@CorruptPhoenix Yep, this is the one thing that always comes up! It’s pretty gross, but not as infuriating as in a restaurant or cafe. It would be much better if smoking wasn’t allowed, but I guiltily tell myself it’s part of the atmosphere and sometimes revel in it.
I would say I don’t think it’s common to see young kids walking around in a smokey environment. There are non-smoking floors and sections which are typically the ones the kids will play. It does get problematic with teens and young adults, who do overlap on the big-name franchises. I wonder how long it can last in the modern world…
@Tyranexx Thank you! Remember the arcade scene is still going in Tokyo, so you haven’t missed it completely!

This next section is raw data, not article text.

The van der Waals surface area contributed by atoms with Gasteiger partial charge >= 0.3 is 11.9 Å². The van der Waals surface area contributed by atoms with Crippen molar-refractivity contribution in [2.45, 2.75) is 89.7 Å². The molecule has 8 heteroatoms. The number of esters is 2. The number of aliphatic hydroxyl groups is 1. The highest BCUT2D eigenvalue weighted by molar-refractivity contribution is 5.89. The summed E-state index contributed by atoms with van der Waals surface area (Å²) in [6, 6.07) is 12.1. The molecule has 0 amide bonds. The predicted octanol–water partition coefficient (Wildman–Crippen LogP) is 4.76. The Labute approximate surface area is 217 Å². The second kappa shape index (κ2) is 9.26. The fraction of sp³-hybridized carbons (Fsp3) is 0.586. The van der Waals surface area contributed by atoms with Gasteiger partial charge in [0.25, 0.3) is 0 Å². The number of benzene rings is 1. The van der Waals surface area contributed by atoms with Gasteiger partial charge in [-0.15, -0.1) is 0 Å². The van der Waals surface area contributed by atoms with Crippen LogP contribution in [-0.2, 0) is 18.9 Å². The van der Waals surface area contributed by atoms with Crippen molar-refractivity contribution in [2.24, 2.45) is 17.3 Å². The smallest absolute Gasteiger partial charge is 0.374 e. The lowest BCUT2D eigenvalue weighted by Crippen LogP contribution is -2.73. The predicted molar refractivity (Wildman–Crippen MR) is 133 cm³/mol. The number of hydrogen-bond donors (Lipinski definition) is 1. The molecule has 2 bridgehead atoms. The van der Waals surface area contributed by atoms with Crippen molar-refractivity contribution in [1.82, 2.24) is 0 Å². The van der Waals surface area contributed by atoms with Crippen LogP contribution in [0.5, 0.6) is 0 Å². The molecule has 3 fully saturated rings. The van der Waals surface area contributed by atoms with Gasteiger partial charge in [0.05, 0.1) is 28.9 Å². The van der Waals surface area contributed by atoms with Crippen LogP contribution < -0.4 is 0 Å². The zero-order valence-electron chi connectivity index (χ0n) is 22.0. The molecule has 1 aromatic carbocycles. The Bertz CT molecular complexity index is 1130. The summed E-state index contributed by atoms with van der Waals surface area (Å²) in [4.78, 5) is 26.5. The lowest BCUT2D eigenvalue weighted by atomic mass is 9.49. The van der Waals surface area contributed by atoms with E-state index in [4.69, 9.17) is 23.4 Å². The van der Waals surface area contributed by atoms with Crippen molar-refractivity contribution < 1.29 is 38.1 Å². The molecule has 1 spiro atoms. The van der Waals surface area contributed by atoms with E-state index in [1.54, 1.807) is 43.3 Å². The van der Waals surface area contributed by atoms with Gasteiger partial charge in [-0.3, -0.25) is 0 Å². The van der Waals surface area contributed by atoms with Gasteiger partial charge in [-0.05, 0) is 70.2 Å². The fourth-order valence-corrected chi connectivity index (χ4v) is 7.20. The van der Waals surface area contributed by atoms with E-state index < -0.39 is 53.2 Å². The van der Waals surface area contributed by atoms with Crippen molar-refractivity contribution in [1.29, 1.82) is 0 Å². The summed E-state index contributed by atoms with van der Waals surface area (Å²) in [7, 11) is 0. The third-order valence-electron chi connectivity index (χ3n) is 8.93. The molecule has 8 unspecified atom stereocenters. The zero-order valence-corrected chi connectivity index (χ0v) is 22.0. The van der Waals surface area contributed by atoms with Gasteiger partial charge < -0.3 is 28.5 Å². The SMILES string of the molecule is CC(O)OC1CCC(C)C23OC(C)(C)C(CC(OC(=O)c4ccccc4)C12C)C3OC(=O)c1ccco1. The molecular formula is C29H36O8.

@masterLEON Okunari: great tip, thank you!
@Arcade_Tokyo Thanks for writing~
When I said dying out I meant here in Europe. It's all video poker and video slots here. I only know of 2 arcades here in Ireland, 1 is a barcade which has about 2 dozen old school legit cabs and the other used to be a huge arcade but now is 95% slots/poker and only a handful of decade+ old actual games stuck in a back corner
@Iacobus @celestian1998 Japanese arcades these days are actually mostly custom cabinets with mad art and very serious hardware (trading card readers, sit-ins, custom sticks, buttons, mice…) – but it has moved away from the style and atmosphere of the classics from back in the day, it’s true…
@Menchi187 yeah it’s very different in Japan. I wish I could say it’s just like the good old days, but the most popular games are convoluted trading card / online / free-to-play franchises that are pretty inaccessible to visitors. It’s still brilliant but it’s just different.